"When I was 16 years old, I went on the fad, high school diet, and my OCD and perfectionism turned that into an eating disorder," Tiffany Fraser said. For nearly 10 years Tiffany Fraser used the starvation method called anorexia to lose weight.
"When I turned 25 it really spiraled out of control. I was down to 90 or 95 pounds, 250 calories a day," she said.
Her disorder affected everyone around her. "You know you watch your daughter not eat. You watch your daughter drink. You watch the hair fall out. You watch her weight get down. You suffer every day. You think about it every day," Tiffany's mother, Kathy Fraser, said.
After several hours of therapy Fraser's anorexia sparked alcoholism. It's been a long journey, but this week Tiffany celebrates being one year alcohol free, and she now has a healthy diet. "It's the worst thing you can possibly go through. As a teacher and an aunt of an amazing beautiful 3 year old, I would never want them to have to go through it," Tiffany said.
This is the mentality that gave Tiffany the idea to create South Dakota's only charity and support group for people with eating disorders. When Tiffany needed help for her anorexia and alcoholism, she visited treatment centers in Colorado, Arizona and California. She has finally achieved her goal of getting an eating disorder support group here in South Dakota. Courage to Confront will be held at the Visitation Center in Mitchell, and people are excited.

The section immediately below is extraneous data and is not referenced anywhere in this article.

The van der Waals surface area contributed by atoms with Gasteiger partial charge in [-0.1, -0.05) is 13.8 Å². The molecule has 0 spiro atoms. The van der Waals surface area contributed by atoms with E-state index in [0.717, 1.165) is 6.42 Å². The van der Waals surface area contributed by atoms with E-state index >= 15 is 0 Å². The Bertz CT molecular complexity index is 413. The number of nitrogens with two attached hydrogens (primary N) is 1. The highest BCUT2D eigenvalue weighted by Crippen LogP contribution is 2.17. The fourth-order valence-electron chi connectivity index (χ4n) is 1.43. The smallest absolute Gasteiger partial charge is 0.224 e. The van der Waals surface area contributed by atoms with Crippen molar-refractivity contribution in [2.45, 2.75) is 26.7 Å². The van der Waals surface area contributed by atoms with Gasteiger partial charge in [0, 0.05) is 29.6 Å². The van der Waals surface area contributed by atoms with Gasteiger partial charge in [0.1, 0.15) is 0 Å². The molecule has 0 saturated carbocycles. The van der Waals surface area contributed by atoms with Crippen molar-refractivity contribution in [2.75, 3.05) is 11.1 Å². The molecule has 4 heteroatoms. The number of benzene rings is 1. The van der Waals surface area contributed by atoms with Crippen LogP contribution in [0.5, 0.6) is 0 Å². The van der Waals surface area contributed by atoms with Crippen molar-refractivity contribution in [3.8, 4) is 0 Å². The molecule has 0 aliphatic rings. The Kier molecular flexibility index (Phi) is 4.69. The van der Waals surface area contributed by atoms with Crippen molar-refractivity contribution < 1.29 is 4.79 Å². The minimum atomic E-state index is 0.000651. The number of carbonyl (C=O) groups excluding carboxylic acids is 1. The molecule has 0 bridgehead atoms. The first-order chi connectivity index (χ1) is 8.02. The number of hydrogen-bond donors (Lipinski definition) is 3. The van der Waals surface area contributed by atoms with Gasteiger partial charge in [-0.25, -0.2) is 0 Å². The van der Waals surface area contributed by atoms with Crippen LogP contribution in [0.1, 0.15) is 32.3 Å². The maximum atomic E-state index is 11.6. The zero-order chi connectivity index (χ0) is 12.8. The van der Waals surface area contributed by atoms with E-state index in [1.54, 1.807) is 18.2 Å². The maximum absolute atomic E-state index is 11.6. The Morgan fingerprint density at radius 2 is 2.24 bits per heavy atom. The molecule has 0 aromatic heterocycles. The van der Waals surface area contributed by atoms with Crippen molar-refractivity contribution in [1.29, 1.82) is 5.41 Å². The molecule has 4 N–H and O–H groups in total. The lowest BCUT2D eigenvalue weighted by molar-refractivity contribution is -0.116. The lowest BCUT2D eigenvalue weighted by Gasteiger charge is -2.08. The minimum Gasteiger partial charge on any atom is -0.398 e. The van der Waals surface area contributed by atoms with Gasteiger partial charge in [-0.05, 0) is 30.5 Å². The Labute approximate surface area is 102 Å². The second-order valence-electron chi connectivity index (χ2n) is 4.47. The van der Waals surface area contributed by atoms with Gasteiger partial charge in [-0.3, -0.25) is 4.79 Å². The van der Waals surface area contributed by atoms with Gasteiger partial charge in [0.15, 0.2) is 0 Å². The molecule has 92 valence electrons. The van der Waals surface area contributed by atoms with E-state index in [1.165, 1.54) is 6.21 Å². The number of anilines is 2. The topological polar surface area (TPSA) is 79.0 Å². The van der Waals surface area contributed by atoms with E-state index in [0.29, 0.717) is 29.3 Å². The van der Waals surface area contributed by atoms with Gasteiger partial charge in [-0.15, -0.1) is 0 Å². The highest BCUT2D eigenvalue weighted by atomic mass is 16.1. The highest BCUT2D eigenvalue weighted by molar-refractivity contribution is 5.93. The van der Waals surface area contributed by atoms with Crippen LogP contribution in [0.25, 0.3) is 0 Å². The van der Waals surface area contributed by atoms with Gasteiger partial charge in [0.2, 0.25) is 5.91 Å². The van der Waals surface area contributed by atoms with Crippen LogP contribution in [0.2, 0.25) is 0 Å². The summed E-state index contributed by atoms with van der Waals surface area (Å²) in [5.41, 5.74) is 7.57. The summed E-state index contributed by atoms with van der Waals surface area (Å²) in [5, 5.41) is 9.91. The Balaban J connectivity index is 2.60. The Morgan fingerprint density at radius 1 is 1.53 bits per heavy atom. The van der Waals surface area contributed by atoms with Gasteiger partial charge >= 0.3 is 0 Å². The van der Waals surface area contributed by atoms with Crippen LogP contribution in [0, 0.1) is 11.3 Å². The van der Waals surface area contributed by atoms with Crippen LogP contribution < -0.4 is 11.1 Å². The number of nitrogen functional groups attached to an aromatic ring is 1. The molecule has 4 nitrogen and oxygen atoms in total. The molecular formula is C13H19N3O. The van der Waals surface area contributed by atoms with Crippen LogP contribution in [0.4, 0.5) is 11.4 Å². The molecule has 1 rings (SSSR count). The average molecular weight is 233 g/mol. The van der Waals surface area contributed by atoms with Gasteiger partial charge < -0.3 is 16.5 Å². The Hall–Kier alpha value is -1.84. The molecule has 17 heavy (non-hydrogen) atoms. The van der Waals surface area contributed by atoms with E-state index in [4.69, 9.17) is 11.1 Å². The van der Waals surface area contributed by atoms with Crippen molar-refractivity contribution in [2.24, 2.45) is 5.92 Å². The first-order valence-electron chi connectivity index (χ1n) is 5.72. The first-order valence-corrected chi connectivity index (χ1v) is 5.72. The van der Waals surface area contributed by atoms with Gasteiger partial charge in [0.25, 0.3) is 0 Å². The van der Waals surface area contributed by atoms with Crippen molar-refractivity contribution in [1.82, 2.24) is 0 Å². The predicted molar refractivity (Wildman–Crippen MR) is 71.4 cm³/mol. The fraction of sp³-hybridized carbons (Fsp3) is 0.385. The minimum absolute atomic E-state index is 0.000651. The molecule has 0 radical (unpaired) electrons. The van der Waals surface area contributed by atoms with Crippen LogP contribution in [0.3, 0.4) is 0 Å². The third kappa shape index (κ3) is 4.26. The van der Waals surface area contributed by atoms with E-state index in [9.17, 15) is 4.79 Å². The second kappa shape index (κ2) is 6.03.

"The support in the community of Mitchell is outstanding right now. This is something the state of South Dakota needs because there's nothing," Tiffany said.
From anorexia to over eating and anywhere in between, anyone with eating issues is encouraged to check out Courage to Confront. The group will offer private meetings. Occasionally there will be speakers and therapists that attend group meetings. Meetings begin June 6. The first three Fridays of every month will be private meetings for anyone with an eating disorder. The fourth Friday of every month will be open to anyone interested in the group. The goal is to get people back to a healthy, happy life.
"It's about your mental physical everything. If you have self-confidence, that is going to be portrayed, and you are going to look healthy. You don't have to be skinny to look healthy," Courage to Confront volunteer, Lisa Larson said.